“It … it doesn’t (play a role),” Durant told Kerith Burke of NBC Sports. “Like I said, I’m just focused on the day to day. How can I be the best player I can be? Can this environment help me be the best player that I can be every day? Am I still learning? Am I still having fun being a student of the game?”

Currently in his third season with Golden State, Durant has seemingly done it all. He’s been at the core of the Warriors’ back-to-back title runs in the 2016-17 and 2017-18 season, earning Finals MVP honors on both occasions.

Durant was also named to the All-NBA second team and first team over the past two seasons, respectively. Despite a loaded list of accomplishments, the 30-year-old doesn’t feel like he needs to build something elsewhere.

“I don’t need anything in this basketball world to fulfill anything in me,” Durant said. “The NBA is never going to fulfill me. It’s going to make me feel good about all of the work that I’ve put in, but I think those days of me wanting to prove something to anybody or walk around with a huge chip on my shoulder is not my thing.

“It wasn’t before, and I felt like I had to program myself to play with a chip on my shoulder, but I’m never good in that situation. I’m more relaxed and letting these days flow. I’m the best version of me. I don’t feel like I need anything like that to prove who I am. I’ve been in it for too long.”

Durant is averaging 27.5 points, 6.9 boards, and a career-high 5.8 assists across 61 games.

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Well, it’s official. UFC legend Georges St-Pierre has retired from mixed martial arts.

The former welterweight and middleweight champion announced his retirement at Thursday’s press conference in his hometown of Quebec, Canada, stating that he’s ‘very happy’ to walk away from the sport at this late stage of his career.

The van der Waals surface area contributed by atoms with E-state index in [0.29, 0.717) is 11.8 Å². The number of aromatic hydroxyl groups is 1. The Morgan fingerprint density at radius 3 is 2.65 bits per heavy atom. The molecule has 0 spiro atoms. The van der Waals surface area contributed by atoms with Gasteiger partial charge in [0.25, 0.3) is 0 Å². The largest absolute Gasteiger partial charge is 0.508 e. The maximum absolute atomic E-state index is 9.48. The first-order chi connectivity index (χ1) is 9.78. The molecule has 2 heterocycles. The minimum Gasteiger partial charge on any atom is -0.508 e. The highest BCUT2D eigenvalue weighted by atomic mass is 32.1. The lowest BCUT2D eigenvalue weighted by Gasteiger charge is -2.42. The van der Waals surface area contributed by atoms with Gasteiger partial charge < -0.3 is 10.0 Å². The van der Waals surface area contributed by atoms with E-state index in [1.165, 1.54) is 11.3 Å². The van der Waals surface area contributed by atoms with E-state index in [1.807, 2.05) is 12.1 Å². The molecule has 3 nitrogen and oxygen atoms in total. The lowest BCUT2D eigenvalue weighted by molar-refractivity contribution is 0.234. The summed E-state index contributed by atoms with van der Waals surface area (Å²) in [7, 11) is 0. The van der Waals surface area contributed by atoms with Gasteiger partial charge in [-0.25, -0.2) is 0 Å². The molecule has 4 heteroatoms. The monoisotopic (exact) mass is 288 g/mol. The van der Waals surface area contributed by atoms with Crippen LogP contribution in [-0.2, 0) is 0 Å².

“There’s no tears. I’m very happy to do it,” St-Pierre said earlier today. “It was a long process in my mind, but it’s time to do it. I always said I want to retire on my own, and not to be told to retire. It takes discipline to retire on top.”

UFC president Dana White was also present for the media conference, and the head promoter had nothing but praise for St-Pierre.

Speaking to reporters, White hailed ‘Rush’ as one of the greatest pound-for-pound fighters of all-time and credited the former UFC star for putting Canada on the MMA map.

“Georges has cemented his legacy as one of the pound-for-pound greatest fighters ever,” White said. “He beat all the top guys during his welterweight title reign and even went up a weight class to win the middleweight championship. He spent years as one of the biggest names in MMA and remains one of the best ambassadors for the sport. He put Canada on the MMA map.”

St-Pierre retires with not just one, but two UFC world titles to his name and a legacy as the greatest welterweight champion of all-time.

 

As noted, WWE has announced D-Generation X as the headliners for the 2019 WWE Hall of Fame Class. The induction will see Triple H, now-two-time WWE Hall of Famer Shawn Michaels, Chyna, Sean “X-Pac” Waltman, Billy Gunn and “Road Dogg” Brian James go in together.

In the video above, Waltman talks with TMZ Sports about the induction. Waltman said the call caught him completely off-guard and blew him away. Waltman called it the honor of a lifetime and said more importantly, his former fiancee Chyna is finally getting the recognition she deserves.